Nigiri is a style of Japanese sushi that was invented in Tokyo during the Edo period (early 1800s). Because it was made with fresh fish caught in Edo-Mae (now known as Tokyo Bay), Nigiri is also called Edo-Mae sushi. There are several ways to make Nigiri (which means to grasp). Here, we will go over the popular Kotegaeshi-style of Nigiri.
Ingredients (serves 4, makes 48 pieces):
Water to wet hands to prevent rice from sticking:
Garnish and Condiments:
*3 cups raw rice, about 2-lbs. cooked rice
Wash hands thoroughly and prepare a plating dish near you.
Mix 1 cup of cold water and 1 Tbsp. of rice vinegar in a small bowl. Wet both hands in this hand water.
Hold a piece of sliced topping in your left hand and lay flat on your palm.
Using the finger tips of your right hand, lightly collect a bite-sized ball of sushi rice (1-1/3 to 2 tablespoons). Do not squeeze the rice.
While holding the rice ball in your palm, scoop a tiny bit of wasabi paste with your right index finger.
Smear the wasabi on the middle of the sliced topping in your left palm.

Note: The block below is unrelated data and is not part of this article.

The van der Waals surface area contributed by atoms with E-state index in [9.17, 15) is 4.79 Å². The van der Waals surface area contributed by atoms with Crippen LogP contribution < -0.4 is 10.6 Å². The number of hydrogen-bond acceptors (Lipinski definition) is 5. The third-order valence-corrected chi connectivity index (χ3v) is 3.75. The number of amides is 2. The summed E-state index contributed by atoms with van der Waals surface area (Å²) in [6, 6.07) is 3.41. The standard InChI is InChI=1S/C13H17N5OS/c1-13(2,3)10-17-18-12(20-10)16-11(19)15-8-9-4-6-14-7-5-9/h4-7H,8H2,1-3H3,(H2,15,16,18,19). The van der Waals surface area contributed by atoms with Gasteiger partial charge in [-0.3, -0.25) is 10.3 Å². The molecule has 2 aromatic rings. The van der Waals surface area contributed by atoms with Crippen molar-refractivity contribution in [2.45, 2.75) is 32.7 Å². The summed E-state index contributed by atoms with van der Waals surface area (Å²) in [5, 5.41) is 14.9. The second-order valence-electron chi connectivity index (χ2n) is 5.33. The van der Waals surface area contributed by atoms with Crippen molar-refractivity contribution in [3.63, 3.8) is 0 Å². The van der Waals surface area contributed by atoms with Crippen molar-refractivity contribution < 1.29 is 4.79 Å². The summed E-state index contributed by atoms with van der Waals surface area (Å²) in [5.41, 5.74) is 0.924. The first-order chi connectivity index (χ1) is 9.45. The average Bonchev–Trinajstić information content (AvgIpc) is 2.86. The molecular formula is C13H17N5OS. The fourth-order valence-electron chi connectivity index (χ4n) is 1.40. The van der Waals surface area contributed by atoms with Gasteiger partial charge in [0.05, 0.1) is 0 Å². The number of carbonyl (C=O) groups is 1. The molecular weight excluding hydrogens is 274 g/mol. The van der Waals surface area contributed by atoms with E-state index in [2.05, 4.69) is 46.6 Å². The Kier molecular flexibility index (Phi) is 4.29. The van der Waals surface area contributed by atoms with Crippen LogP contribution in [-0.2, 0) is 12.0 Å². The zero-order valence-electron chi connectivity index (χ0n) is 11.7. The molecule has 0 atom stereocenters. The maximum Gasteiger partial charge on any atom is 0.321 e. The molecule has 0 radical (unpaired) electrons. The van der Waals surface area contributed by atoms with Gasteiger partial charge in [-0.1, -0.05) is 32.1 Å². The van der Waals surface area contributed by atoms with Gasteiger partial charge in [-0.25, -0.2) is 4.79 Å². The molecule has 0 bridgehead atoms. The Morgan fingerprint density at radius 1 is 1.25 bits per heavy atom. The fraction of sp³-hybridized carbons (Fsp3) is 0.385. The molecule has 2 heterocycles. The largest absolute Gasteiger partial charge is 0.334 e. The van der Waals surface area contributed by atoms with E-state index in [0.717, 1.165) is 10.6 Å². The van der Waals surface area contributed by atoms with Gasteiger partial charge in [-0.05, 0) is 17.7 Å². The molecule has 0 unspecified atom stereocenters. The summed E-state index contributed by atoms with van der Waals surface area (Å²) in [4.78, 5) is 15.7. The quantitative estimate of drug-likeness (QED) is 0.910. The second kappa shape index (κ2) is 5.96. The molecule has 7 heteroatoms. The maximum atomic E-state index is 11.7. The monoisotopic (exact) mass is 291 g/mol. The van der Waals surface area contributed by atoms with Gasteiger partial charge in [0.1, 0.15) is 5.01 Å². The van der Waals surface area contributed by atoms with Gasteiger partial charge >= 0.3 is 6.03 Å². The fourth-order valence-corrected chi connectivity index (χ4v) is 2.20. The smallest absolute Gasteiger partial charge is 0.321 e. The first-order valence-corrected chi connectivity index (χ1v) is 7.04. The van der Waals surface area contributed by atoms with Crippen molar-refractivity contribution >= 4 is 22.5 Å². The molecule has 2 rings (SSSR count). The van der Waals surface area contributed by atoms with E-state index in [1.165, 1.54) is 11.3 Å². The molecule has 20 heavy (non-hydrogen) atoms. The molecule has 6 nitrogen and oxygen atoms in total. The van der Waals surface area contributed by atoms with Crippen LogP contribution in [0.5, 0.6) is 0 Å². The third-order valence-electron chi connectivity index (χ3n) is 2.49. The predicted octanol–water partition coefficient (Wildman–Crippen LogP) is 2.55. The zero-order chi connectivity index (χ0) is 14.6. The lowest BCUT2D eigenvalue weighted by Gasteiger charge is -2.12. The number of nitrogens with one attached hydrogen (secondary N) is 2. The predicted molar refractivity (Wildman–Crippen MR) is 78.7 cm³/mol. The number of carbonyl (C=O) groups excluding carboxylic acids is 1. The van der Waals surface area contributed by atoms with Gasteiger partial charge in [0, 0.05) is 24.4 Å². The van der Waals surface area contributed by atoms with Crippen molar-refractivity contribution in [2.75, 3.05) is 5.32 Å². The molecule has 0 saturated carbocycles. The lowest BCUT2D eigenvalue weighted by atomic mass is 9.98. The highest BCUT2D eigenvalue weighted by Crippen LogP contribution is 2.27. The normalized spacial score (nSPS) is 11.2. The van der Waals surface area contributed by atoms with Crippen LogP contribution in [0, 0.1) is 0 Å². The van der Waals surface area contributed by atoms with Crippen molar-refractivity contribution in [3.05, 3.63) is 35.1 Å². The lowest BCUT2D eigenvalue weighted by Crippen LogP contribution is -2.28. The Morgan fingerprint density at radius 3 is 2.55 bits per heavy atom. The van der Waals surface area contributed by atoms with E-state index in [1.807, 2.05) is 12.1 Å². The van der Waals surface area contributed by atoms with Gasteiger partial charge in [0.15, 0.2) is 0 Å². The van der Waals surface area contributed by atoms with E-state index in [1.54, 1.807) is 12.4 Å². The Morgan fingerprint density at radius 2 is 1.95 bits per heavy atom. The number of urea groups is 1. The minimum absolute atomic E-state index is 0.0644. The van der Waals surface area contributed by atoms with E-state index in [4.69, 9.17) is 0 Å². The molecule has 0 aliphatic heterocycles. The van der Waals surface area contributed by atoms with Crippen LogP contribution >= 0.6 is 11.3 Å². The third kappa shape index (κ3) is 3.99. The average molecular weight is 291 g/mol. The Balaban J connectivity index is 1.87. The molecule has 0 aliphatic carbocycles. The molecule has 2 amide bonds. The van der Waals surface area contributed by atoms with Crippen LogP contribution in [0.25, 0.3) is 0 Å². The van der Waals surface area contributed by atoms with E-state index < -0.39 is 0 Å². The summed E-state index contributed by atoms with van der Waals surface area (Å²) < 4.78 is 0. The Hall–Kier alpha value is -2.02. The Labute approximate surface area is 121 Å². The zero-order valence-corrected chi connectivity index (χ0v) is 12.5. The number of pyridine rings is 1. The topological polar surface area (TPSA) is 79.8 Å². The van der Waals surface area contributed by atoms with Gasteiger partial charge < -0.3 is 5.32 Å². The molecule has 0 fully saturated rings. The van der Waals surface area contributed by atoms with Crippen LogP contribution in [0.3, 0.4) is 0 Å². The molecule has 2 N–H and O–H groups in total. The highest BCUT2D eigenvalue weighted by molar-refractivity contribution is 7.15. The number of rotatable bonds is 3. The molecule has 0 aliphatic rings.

Place the rice ball in your right palm on the topping.
Press the middle of the rice ball with your left thumb, making an indentation. (This helps to keep the rice steady and makes a tiny air pocket in the rice for a fluffy texture).
Roll the sushi on your left hand towards the fingertips to end up with the topping side up.
Shape the top edge of the sushi with your left thumb.
The edge is the shorter side of the sushi.
Without moving your thumb, gently fold your left hand to shape the sushi on the sides, as you use your right index and middle fingers to hold the topping in place. The right fingers are like a lid to the left hand’s mold. Do not use to apply pressure.
Turn the sushi clockwise 180°.
Repeat steps 10-12.
Hold the sides of the sushi with your right hand, and place the finished sushi on the serving plate.
Your sushi rice should resemble a boat when seen from the side.